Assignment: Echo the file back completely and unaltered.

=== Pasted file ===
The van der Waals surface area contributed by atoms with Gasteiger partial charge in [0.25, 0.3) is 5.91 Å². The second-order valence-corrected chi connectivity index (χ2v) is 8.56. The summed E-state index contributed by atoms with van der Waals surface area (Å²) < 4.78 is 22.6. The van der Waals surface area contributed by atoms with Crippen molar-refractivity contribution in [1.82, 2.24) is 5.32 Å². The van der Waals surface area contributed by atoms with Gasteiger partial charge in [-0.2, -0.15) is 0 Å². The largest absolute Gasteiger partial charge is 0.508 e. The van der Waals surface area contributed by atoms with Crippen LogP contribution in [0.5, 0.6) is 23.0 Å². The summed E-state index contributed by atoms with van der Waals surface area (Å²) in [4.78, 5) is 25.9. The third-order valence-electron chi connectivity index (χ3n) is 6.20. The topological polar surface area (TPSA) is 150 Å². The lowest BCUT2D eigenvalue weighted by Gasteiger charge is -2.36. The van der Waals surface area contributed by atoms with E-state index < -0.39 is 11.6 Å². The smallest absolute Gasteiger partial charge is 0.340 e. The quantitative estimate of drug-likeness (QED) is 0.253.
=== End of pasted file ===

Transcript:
The van der Waals surface area contributed by atoms with Gasteiger partial charge in [0.25, 0.3) is 5.91 Å². The second-order valence-corrected chi connectivity index (χ2v) is 8.56. The summed E-state index contributed by atoms with van der Waals surface area (Å²) < 4.78 is 22.6. The van der Waals surface area contributed by atoms with Crippen molar-refractivity contribution in [1.82, 2.24) is 5.32 Å². The van der Waals surface area contributed by atoms with Gasteiger partial charge in [-0.2, -0.15) is 0 Å². The largest absolute Gasteiger partial charge is 0.508 e. The van der Waals surface area contributed by atoms with Crippen LogP contribution in [0.5, 0.6) is 23.0 Å². The summed E-state index contributed by atoms with van der Waals surface area (Å²) in [4.78, 5) is 25.9. The third-order valence-electron chi connectivity index (χ3n) is 6.20. The topological polar surface area (TPSA) is 150 Å². The lowest BCUT2D eigenvalue weighted by Gasteiger charge is -2.36. The van der Waals surface area contributed by atoms with E-state index < -0.39 is 11.6 Å². The smallest absolute Gasteiger partial charge is 0.340 e. The quantitative estimate of drug-likeness (QED) is 0.253.